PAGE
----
This story originally appeared on Simcoe.com on January 29, 2019.
There’s no such thing as a typical day for a micro-farmer.
Last week, the well on the Stone Horse Farm froze over for the first time in the 16 years Lisa Peterson has lived on it.
“I had no water and 100 thirsty pigs,” Peterson said, a plumber friend came out and lent a hand. Days later, a litter of pigs, the first of the season arrived, then days later another litter. Over the year, about 24 litters are born and raised on the farm.
“I wanted my kids to eat the way I ate when I was growing up on a hobby farm,” Peterson said. Though she grew up in Minnesota, mostly around horses, her family raised pigs, chickens and occasionally cows.
Peterson started with five piglets in 2011, bought from an old farmer a 20-minute drive away.
“They didn’t do too much damage to my yard,” Peterson said, so the next year she raised eight piglets, then a dozen.
When porcine epidemic diarrhea (PED) decimated the pork industry in 2013 and 2014, the price of pork skyrocketed.
“Everyone with a little pen in their yard wanted to buy and raise pigs to make money,” Peterson said. She ended up with five mean little piglets from a farm in Bancroft.
After that, Peterson bought two sows and a boar and decided to breed her pork on the farm.
Today, she ships about eight grown pigs a month to an abattoir in Harriston. There are 110 pigs on the farm, three horses, several goats, dozens of rabbits and countless chickens as well.
For poultry, Peterson has to always be thinking a few steps ahead. When she started raising chickens small-time farmers were limited by the Chicken Farmers of Ontario to a maximum of 300 chickens each year. Eventually, the ceiling was raised and Peterson started raising 900 chickens in a season, and now 1,200. By 2020, she’ll raise 1,500.
She could raise more, but raising the chickens is the easy part.
“We have so few processors left in Ontario,” Peterson said, the abattoir industry in Ontario has shrunk from 500 across the province to 122 very busy shops.
“They’re booked to the gills. I’m booked in for 2020 as of last October,” Peterson said.
Most operators age out or their equipment does. Few young people are willing to take over the business and startup costs can deter even the most enthusiastic operators.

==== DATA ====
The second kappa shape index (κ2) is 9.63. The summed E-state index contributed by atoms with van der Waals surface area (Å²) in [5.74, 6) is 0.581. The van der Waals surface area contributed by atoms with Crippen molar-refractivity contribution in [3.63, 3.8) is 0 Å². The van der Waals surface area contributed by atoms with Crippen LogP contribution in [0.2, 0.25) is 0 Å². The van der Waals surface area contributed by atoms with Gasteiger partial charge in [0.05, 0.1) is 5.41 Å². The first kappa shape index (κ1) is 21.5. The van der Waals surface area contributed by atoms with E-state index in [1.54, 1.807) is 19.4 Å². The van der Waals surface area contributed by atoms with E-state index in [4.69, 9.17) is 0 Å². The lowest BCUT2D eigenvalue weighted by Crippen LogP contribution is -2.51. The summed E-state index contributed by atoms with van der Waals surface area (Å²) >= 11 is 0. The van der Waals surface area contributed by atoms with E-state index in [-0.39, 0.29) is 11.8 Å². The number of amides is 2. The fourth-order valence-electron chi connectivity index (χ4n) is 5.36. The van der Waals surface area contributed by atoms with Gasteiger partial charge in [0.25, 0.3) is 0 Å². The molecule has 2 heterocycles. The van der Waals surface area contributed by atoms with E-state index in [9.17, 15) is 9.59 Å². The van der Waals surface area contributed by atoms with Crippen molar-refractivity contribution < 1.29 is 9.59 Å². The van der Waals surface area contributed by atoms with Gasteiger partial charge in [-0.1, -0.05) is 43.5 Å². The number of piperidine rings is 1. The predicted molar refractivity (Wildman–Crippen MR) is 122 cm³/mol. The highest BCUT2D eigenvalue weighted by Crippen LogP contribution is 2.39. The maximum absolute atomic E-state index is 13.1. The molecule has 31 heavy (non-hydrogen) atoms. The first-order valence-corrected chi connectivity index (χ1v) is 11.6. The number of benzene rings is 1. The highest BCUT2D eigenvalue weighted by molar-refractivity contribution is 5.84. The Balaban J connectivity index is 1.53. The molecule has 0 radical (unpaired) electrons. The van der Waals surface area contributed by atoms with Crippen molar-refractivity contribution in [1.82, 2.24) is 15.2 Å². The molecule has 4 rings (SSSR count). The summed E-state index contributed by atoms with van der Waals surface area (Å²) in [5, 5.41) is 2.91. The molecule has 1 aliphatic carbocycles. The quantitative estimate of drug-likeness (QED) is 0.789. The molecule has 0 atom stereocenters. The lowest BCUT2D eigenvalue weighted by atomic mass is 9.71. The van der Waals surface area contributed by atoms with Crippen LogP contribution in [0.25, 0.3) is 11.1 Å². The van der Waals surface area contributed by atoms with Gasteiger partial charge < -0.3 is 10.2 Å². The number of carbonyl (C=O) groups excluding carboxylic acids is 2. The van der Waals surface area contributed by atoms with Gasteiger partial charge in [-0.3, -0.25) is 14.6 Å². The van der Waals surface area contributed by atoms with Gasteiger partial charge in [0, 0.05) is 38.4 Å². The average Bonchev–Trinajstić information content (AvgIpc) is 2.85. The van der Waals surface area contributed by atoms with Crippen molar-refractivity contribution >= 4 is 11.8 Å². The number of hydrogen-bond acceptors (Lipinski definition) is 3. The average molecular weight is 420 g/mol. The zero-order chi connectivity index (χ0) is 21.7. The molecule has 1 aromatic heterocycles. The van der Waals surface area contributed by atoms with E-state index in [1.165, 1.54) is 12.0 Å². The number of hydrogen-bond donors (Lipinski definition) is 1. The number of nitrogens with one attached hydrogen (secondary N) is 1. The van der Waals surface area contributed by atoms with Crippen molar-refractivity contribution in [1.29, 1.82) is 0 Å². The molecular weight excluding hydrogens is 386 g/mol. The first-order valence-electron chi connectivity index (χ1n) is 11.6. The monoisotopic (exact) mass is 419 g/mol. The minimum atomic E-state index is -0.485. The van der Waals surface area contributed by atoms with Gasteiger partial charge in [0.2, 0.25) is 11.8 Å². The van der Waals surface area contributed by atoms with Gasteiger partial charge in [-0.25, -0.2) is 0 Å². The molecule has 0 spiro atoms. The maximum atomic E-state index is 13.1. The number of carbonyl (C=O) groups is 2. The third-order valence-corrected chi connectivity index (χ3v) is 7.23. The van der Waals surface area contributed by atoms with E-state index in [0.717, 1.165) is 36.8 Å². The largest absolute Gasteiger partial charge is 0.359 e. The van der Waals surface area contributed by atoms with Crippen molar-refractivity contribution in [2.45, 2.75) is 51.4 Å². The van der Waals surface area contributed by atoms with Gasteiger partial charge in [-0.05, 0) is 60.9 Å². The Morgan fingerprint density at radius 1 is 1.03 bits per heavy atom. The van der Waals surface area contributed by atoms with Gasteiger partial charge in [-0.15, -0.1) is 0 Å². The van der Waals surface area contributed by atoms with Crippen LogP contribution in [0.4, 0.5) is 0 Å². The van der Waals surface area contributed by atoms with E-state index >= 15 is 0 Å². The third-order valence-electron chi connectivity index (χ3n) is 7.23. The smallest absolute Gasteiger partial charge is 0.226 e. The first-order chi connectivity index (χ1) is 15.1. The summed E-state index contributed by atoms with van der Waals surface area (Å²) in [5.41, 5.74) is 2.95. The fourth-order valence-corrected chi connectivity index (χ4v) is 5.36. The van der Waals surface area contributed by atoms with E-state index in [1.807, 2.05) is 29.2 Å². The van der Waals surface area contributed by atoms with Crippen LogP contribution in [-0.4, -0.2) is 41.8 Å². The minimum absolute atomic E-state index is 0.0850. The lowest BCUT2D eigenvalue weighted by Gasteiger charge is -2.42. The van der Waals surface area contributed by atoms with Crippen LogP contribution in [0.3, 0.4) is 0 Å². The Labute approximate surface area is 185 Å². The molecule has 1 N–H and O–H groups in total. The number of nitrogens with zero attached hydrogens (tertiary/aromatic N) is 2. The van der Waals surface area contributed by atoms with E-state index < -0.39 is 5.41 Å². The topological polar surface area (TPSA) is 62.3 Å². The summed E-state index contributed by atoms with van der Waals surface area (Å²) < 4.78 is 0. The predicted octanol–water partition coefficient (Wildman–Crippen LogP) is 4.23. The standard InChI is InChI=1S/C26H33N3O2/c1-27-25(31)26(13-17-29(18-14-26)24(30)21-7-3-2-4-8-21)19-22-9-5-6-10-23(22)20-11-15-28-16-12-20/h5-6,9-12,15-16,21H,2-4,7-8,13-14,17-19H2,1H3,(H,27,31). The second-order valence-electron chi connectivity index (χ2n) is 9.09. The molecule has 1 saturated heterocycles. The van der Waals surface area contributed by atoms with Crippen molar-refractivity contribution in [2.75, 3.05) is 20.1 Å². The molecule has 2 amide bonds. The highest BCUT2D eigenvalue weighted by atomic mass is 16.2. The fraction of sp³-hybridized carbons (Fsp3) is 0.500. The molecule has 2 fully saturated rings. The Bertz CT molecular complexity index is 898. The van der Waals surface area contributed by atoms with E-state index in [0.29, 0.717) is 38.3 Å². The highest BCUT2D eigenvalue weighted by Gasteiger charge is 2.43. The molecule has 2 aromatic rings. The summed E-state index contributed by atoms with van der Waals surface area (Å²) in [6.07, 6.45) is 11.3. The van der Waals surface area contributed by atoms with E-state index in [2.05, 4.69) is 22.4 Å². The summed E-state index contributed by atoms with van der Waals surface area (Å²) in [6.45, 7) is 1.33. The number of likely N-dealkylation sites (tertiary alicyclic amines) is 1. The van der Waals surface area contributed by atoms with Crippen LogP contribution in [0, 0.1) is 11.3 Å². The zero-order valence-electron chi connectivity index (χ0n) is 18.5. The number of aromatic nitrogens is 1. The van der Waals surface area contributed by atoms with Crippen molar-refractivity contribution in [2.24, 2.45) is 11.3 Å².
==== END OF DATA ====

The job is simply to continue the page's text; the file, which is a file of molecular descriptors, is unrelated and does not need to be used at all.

Today, two fresh litters of piglets are huddling under heat lamps in one of the barns, the youngest litter just three days old.
Often customers ask Peterson if it’s difficult to raise these downy piglets with their intended end in mind.
“I respect their life, but they’re here to give me life,” Peterson said. “I have to thank them for that.”
From birth until harvest, the pigs live particularly happy lives on the farm. They lounge in the barns, rough house and enjoy, among a long menu of nutritious feed, spent grain from Barnstormer Brewing.
After Halloween, Peterson invited people to a “pumpkin pitch,” where visitors could toss their pumpkins into the pens to be eaten by the pigs. More than 1,000 people showed up and Peterson had to enlist help to manage the traffic.
“The pigs were up to their backs in pumpkins,” Peterson said. “The pigs were thrilled.”
In December, the farm received a few tons of carrots.
“They were pooping orange for weeks,” Peterson said.
“Pigs get 45 per cent of their nutrients from grass,” Peterson said. Aside from treats like pumpkins, carrots and spent grain, she feeds the animals nongenetically modified barley.
“The meat is healthier, it’s got a bigger variety of minerals and nutrients than if they were on a standard two-ingredient diet,” Peterson said.
This year, Peterson said, she’s going to finally make a middle-class income from farming.
“We’re so spoiled by cheap food,” she said. “Pigs right now are selling for $1 per pound of live weight, and that barely pays for the feed.”
By processing the meat and selling directly to the consumer, Peterson said she can bring in about $10 per pound of meat.
“You pay for quality,” Peterson said. “Very rarely does someone say that’s too expensive.”
Though, not selling live pigs to a middleman has its challenges.
“I have to be the farmer, the veterinarian and the food nutritionist,” Peterson said, she also handles the marketing and sales. “Luckily, I like to do that, but not everybody does.”
While traditional and back-to-the-land techniques mean a high-quality product for the farm, staying current helps draw in business.
“Facebook is the only reason I’m still here,” Peterson said.
Stone Horse Farm sells out of the Barrie Farmer’s Market, the Thornton Farmer’s Market (started by Peterson last year), and the Innisfil Farmer’s Market, though customers are welcome to visit the farm (3869 7th Line, Innisfil) by appointment.